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Chestermere dojo sends karate kids to world championships

The students will begin preparing for the international competition in mid-July, working towards improving their technique and polishing their skill set before heading off to Ireland in the fall.

A Chestermere-based martial arts studio, which boasts athletes from Langdon, Calgary, and Rocky View County, is sending four karate kids to an international championship in Killarney, Ireland this fall, after their respective successes at provincial and national competitions earlier this year.

Tammy Thankachen, head instructor at Oku Damashi martial arts studio (with locations in Chestermere, Carseland, and formerly Langdon), has been training martial arts for more than 30 years and teaching others how to master the mat for approximately 26 years.

Her students have graced the world stage several times and according to Thankachen, have been successful in their athletic endeavours.

“Between Carseland, Langdon, and Chestermere, we have lots of little gold-medalists walking around,” she said. “It’s pretty cool – the youth and the kids of these communities are really hard working and they really put their all into it.”

According to Thankachen, in the wake of the COVID-19 pandemic, many of her students were apprehensive about getting back to competing with a level of uncertainty hanging in the air.

Additionally, public health restrictions put a hold on in-person classes and competitions, in turn hindering the progress of the martial artists.

“We were just doing virtual classes. It’s definitely not the same as in a class setting or being there to really encourage them and push them more,” Thankachen said. “Once we were allowed to go back in and teach and train, the kids just rolled with it.

“There was a new sense of excitement. Their minds were totally engaged, and they wanted to train so hard.”

She added seven athletes attended a provincial competition held in Edmonton last April, with all seven earning a place on Team Alberta as a result of their placements. Thereafter, four went on to successfully vie for a spot on Team Canada at a national competition held in Ottawa in May.

“They trained so hard in the dojo and then we went up to Edmonton and they did so well, and then we trained harder and got ready for nationals and they just blew my mind,” she said. “For them to be that young and want something so bad, and put their full hearts and everything into it, it was pretty cool to see.”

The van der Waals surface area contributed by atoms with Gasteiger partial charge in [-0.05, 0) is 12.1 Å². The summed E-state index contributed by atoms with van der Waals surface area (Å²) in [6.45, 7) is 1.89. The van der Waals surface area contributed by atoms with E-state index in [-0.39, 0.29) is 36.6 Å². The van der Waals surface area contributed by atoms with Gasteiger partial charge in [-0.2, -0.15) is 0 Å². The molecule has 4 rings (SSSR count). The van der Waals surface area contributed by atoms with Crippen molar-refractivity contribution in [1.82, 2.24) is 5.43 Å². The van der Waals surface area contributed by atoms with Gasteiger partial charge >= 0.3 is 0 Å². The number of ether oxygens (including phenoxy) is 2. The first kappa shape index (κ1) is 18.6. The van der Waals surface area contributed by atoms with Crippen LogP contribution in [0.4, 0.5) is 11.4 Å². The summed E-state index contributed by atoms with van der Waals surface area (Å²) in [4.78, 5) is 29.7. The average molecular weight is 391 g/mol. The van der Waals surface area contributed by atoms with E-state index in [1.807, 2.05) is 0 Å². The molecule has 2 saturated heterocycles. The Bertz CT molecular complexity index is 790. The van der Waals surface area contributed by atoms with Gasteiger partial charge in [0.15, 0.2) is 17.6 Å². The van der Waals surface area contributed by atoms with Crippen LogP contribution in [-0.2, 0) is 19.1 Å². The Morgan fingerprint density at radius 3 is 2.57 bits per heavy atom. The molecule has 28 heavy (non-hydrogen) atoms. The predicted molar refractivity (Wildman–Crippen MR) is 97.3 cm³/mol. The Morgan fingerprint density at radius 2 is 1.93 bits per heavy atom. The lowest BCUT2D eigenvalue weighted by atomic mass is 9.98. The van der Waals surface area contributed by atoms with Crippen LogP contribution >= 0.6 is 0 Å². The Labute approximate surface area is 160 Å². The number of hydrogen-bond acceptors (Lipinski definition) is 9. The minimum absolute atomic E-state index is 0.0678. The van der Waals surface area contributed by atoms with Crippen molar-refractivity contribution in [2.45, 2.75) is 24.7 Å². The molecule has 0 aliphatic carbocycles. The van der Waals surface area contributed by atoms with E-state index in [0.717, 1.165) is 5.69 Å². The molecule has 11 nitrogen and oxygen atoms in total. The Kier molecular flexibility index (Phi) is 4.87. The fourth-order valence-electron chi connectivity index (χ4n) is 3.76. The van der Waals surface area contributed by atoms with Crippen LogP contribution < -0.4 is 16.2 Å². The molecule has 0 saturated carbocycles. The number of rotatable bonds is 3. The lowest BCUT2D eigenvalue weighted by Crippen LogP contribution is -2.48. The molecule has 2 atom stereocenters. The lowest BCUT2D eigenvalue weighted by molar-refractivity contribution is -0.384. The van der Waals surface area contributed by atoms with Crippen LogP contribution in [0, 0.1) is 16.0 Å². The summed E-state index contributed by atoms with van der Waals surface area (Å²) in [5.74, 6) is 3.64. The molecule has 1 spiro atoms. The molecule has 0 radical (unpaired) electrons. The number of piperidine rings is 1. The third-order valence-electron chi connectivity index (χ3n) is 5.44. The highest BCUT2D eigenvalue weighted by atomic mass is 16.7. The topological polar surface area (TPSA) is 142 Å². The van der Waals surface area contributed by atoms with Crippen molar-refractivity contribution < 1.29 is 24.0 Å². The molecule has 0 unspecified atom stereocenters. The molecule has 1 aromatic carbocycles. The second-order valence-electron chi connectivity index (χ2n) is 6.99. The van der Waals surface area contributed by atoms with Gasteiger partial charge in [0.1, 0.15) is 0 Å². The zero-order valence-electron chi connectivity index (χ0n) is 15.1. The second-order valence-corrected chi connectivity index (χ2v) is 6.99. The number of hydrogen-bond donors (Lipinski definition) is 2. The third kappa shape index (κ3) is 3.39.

Athletes moving on to the international competition include 17-year-old Logan Alce, marking his second time competing at the national level and first time at the international level. The other three, Mateo Orr, 10 years old; Gemma Alce, nine years old; and Nathan Mutlow, 10 years old, are competing at this level for the first time.

“They put 110 per cent into their training and they set their minds to these goals,” Thankachen said. “The competition is tough and it’s elite. It’s the best of the best, especially when you go to Ottawa for Team Canada tryouts, so you have to be at the top of your game.

“You have to really full-in, be committed, and really push forward to those goals. All these kids exceeded those goals.”

Thankachen said once the athletes got their first matches out of the way at the national competition, their nerves settled and their confidence began to build, resulting in an impressive performance from each athlete.

“They really shined. They really stepped up,” she said. “These kids are naturally talented, so it doesn’t take a lot for them to train. And they’re young, so to put that much time and dedication into it. It’s so cool to see.

“It’d be much easier for them just to hang out for the summer and play video games but they’re in the dojo four or five times a week training hard for a couple of hours every day. Their passion and their eagerness to succeed is impeccable.”

According to Thankachen, the students will begin preparing for the international competition in mid-July, working towards improving their technique and polishing their skill set.

She added the dojo is also looking for local businesses to sponsor the athletes on their journey to Ireland this fall.

“To get to Ireland, it’s extremely expensive, so if there’s anybody out there that wants to sponsor them, whether it be at a fundraising tournament in September, or donating raffle tickets or monetary gifts, to offset some costs to get to Worlds would be outstanding,” Thankachen said.

For more information on the dojo, or to sponsor an athlete, visit Oku Damashi Martial Arts on Facebook.

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